pro·​cliv·​i·​ty | \ prō-ˈkli-və-tē How to pronounce proclivity (audio) \
plural proclivities

Definition of proclivity

: an inclination or predisposition toward something especially : a strong inherent inclination toward something objectionable

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Choose the Right Synonym for proclivity

leaning, propensity, proclivity, penchant mean a strong instinct or liking for something. leaning suggests a liking or attraction not strong enough to be decisive or uncontrollable. a student with artistic leanings propensity implies a deeply ingrained and usually irresistible inclination. a propensity to offer advice proclivity suggests a strong natural proneness usually to something objectionable or evil. a proclivity for violence penchant implies a strongly marked taste in the person or an irresistible attraction in the object. a penchant for taking risks

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Have you always had this leaning toward wanting to know about words and their etymologies? Maybe you even have a propensity to use the featured word several times in the course of the day—due, of course, not to a proclivity for pretentiousness, but because you simply have a penchant for using a rich vocabulary. And perhaps you have a predilection for using lots of synonyms, such as proclivity (from clivus, the Latin word for "slope"), referring to a tendency usually toward something bad; propensity, suggesting an often uncontrollable inclination; penchant, meaning an irresistible attraction; and predilection, which describes a strong liking derived from one's temperament.

Examples of proclivity in a Sentence

Recent Examples on the Web Despite his proclivity for rebounding, took Murray until his 187th game to record his first NBA triple-double. Jeff Mcdonald, San Antonio Express-News, "Dejounte Murray blossoming into Spurs' triple-double king," 30 Apr. 2021 Lammers’ father, Chris, was a defensive end at Texas A&M, and his proclivity for causing havoc for offensive players passed down to Ben — just in a different sport. Zach Mason, San Antonio Express-News, "Alamo Heights standout Ben Lammers finding a home with EuroLeague," 6 Apr. 2021 Gaetz also made known to his fellow lawmakers his proclivity for younger women, even dating a college student -- who was over the age of consent -- in 2018, the Daily Beast reported this week. Marisa Schultz, Fox News, "Orgy, underage girls, sex games and extortion: Inside the allegations surrounding Rep. Matt Gaetz," 4 Apr. 2021 As the January transfer window drew to a close, his West Ham side had agreed on a deal to sign Jesse Lingard on loan from Manchester United, and Moyes was keen to stave off the Premier League’s proclivity for rushing to judgment. New York Times, "Jesse Lingard and Tricks of the Light," 26 Mar. 2021 Although the details in Balan’s case are unique, Musk’s proclivity to launch personal attacks on critics is not. Russ Mitchell Staff Writer, Los Angeles Times, "Tesla called her a criminal. Her fight could be a milestone for employees’ rights," 8 Dec. 2020 However, given Moutinho’s proclivity toward injury — which resulted in early exits from all three of his professional seasons — Pareja isn’t rushing the defender back into play. Julia Poe,, "Orlando City coach Oscar Pareja prepared to build on 2020 success," 2 Mar. 2021 Our proclivity to weirdness has a history that predates Covid-19. Allison Hope; Illustration By Leanza Abucayan, CNN, "Are we getting weirder? Perhaps we're simply becoming ourselves," 31 Jan. 2021 Affleck, a master in character studies, has a proclivity for improvising within a script, an inclination that can trip up both directors and other actors. Leslie Cardé,, "'Our Friend' tells true story of a friendship in the face of a devastating cancer diagnosis," 27 Jan. 2021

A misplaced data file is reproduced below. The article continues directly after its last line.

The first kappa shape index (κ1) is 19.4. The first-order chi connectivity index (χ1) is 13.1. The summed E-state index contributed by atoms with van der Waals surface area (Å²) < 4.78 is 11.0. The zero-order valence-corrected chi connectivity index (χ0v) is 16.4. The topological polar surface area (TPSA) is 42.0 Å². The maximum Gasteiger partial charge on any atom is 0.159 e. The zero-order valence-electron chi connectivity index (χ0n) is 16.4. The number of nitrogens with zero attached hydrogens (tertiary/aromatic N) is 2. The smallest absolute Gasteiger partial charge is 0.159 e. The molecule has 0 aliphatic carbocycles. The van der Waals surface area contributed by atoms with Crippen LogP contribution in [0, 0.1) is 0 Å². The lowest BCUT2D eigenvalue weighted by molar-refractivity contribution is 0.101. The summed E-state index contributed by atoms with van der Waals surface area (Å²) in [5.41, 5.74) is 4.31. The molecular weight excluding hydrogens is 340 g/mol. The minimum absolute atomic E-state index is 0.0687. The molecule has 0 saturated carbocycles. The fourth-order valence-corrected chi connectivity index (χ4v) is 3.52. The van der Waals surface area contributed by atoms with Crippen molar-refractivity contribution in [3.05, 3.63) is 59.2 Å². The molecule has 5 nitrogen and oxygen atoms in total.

These example sentences are selected automatically from various online news sources to reflect current usage of the word 'proclivity.' Views expressed in the examples do not represent the opinion of Merriam-Webster or its editors. Send us feedback.

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First Known Use of proclivity

1561, in the meaning defined above

History and Etymology for proclivity

Latin proclivitas, from proclivis sloping, prone, from pro- forward + clivus slope — more at pro-, declivity

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Time Traveler for proclivity

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The first known use of proclivity was in 1561

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Last Updated

7 May 2021

Cite this Entry

“Proclivity.” Dictionary, Merriam-Webster, Accessed 16 May. 2021.

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More Definitions for proclivity



English Language Learners Definition of proclivity

formal : a strong natural liking for something that is usually bad : a tendency to do something that is usually bad

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